Sunday, October 20, 2013

Leave your poor sister UNO alone!


Let's get this straight:
  • Juan Rangel, who stepped down from both UNO's school and community boards when the first scandal unfolded, is still CEO. He was co-chairman of Rahm Emanuel's 2011 mayoral campaign, and coincidentally, Rahm Emanuel is a big proponent of charter schools.
  • Martin Cabrera, Jr.--the founder and CEO of Cabrera Capital--the supposed UNO-reformer, resigned last month. Instead of citing the tired excuse of more time with the family, he resigned over a "difference in philosophy and mission." Perhaps he felt more public money could be used for private enterprise.
  • Miguel d'Escoto, a senior VP at the company school, resigned after it was discovered he gave contracting jobs--under a $98 million state grant--to his brothers. Just in case you were about to get mad about how the brothers of a VP got state grant money, don't. Proper hiring practices were followed, sillies.
  • Juan Rangel continues to draw his $250,000 salary for doing 2/3 less work. 
  • Martin Cabrera still sits on the Public Building Commission's Board of Commissioners whose chairperson is Rahm Emanuel. Conflict of interest, anyone?
  • Nobody is talking about revoking UNO's charter for obvious mismanagement

A quick internet search of UNO returns the following words: clout-heavy, corruption, SEC violations, and cronyism. Ah, Chicago politics. Or is it Chicago education? We're not sure anymore. 

Cynics that we are, we wondered why more people haven't been talking about this since the charter school industry has made itself beyond reproach with all of the proven unproven things they do better than the same as traditional schools. But, then there's the Sun Times editorial on October 18th which defends charters. Maybe since it was the Sun Times who first outlined the scandal, they were feeling sorry for UNO. The public is urged to withhold judgement. After the first few paragraphs, we had to go straight to our fainting couch to finish the article. We read it so you don't have to. Here's what we learned:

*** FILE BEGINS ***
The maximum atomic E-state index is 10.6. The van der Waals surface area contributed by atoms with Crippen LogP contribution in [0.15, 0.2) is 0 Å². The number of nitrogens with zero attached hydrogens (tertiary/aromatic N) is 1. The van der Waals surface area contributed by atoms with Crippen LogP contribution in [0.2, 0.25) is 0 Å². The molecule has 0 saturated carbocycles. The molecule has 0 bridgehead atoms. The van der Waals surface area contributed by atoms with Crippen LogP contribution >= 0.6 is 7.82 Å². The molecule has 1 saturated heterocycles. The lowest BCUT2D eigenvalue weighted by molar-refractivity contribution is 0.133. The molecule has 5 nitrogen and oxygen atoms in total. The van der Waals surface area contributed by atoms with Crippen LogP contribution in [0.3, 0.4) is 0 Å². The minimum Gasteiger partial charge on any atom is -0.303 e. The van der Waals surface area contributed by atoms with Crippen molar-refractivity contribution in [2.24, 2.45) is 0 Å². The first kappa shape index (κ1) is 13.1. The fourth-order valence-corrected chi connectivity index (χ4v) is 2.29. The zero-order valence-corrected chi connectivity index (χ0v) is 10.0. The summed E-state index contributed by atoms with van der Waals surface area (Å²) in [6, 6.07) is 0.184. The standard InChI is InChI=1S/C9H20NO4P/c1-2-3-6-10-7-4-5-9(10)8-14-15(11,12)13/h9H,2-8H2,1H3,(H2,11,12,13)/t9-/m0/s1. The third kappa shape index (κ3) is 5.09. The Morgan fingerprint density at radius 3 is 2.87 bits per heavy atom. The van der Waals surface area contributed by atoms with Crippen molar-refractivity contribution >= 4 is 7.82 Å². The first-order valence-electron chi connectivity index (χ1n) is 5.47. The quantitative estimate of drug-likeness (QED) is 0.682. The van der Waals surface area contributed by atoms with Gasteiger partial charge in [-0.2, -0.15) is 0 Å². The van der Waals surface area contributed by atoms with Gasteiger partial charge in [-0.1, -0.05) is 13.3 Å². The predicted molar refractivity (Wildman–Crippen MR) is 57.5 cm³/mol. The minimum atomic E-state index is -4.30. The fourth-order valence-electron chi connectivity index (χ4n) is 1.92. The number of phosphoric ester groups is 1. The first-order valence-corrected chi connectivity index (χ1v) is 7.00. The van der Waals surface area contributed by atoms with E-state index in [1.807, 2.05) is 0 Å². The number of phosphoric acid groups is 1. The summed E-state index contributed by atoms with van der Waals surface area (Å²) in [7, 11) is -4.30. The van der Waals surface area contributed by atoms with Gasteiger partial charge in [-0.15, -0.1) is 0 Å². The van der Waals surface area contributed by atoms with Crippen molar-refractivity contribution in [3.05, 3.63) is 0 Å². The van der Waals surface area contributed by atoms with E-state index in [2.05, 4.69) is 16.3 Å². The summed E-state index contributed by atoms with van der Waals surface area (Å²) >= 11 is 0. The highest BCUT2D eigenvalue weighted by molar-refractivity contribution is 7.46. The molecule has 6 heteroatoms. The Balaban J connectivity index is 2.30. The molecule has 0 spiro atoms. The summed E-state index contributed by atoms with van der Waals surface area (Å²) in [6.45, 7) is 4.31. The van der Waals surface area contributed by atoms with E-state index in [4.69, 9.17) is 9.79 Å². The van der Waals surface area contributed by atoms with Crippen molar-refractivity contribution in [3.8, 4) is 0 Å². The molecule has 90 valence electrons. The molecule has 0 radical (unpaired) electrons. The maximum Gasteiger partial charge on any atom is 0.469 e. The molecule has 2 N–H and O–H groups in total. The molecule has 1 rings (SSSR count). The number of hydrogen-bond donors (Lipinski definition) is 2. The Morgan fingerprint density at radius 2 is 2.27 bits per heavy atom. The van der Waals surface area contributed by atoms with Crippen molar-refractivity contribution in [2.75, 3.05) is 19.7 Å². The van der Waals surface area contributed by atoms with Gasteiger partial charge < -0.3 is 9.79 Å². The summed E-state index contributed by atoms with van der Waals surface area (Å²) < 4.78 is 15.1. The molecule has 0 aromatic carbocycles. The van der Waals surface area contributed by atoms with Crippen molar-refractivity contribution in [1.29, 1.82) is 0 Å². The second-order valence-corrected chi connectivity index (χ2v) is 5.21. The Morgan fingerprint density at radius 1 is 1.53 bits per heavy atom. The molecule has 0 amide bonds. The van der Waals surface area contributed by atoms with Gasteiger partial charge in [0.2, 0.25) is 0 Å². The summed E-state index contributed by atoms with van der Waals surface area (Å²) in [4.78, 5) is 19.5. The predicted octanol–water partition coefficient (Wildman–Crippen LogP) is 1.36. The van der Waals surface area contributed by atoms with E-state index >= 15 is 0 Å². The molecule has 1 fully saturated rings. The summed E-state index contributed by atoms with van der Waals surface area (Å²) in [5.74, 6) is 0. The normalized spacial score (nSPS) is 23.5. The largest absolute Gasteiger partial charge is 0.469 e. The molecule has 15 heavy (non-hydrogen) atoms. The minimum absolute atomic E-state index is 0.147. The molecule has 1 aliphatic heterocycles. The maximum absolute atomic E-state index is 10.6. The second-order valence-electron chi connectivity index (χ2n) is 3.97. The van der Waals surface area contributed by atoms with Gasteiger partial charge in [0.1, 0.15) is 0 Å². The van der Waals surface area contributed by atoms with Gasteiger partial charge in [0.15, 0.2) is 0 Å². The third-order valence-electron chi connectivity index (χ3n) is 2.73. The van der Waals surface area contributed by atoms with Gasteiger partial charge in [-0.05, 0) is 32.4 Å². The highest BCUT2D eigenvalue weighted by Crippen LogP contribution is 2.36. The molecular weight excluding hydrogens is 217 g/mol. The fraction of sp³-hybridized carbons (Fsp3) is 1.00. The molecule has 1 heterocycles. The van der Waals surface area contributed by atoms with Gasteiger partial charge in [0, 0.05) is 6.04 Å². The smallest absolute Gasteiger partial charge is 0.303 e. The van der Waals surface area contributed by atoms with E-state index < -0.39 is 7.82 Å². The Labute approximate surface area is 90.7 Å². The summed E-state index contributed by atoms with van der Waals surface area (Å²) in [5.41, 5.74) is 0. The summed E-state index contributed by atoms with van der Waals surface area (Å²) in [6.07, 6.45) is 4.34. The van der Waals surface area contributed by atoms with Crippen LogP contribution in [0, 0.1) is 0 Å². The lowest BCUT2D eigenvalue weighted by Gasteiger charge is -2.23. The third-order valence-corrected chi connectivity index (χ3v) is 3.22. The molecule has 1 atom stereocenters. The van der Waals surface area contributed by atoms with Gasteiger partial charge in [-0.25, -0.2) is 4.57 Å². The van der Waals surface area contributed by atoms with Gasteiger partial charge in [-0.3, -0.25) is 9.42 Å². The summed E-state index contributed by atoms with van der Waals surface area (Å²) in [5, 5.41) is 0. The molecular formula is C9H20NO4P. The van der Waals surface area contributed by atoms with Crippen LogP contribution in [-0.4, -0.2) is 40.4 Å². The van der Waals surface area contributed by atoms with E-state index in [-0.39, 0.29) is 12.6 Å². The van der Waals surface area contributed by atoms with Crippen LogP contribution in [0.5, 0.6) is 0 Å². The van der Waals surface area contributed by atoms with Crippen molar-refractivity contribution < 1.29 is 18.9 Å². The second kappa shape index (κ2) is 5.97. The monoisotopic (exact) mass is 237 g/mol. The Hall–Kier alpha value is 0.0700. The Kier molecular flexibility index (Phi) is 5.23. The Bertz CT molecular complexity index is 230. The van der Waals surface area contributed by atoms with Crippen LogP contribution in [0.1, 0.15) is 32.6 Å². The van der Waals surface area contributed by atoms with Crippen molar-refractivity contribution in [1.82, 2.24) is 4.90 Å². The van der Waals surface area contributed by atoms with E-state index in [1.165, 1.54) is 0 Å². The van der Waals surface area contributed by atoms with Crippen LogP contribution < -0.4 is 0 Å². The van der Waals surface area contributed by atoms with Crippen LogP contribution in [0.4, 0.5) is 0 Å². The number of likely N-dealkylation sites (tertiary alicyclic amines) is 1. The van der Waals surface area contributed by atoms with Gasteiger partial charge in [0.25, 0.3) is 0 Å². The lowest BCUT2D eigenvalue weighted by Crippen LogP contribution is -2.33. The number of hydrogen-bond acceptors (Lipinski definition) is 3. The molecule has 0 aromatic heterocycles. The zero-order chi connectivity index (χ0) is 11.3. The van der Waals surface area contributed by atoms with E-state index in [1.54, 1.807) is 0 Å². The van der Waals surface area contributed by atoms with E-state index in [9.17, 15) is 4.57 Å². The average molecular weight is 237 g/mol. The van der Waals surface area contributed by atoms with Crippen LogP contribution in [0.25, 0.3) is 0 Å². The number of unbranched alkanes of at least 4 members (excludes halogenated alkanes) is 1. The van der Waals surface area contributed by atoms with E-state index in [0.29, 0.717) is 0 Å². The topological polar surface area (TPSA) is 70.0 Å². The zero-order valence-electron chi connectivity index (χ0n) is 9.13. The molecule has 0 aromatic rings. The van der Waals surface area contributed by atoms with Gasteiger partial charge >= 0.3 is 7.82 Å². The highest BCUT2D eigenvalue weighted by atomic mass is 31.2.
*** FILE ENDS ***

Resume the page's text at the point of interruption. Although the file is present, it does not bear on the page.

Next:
• The charter school landscape in Chicago is "beleaguered." Can anything that is backed by the likes of Bruce Rauner, Rahm Emanuel and the Pritzkers be considered "under siege"? When organizations enjoy decision-making with almost no oversight, get to make up their own rules, and have city officials green lighting ill-conceived schools, it doesn't seem like they are hemmed in.

  • According to the fabulists who write at the Sun Times, charters are having a hard time finding affordable real estate. They need lower real estate prices (don't we all), so they don't have to borrow from their instructional dollars to build or update their facilities. Funny, but CPS schools need instructional dollars so badly that some schools decided to forgo toilet paper

  • Funding for charters is only "modest." We wonder if the editors over at the Sun Times know what modest means since charters received 12% more funding from CPS this year versus last. We agree with Trib's more accurate description of funding for UNO as a money spigot.

Readers are admonished for thinking anything negative about charters, and we're reminded they too are our public brethren. They too are plagued by inadequate facilities because they have to be extra choosy when selecting real estate so as not undermine neighborhood schools. The editors must have been too busy writing love letters to Juan Rangel to notice what Noble Street is trying to do to Prosser.

The editors at the Sun Times may not have a command of the English language or reality since their proclamations stand in stark contrast to our experience. There are no money spigots flowing into CPS, neighborhood schools and their teachers grow more beleaguered by the day, and those of us teaching in CPS must constantly justify our salaries/pensions/existence to any and everyone.

Readers: what do you think? Does the public need to be nicer and more understanding of charters?

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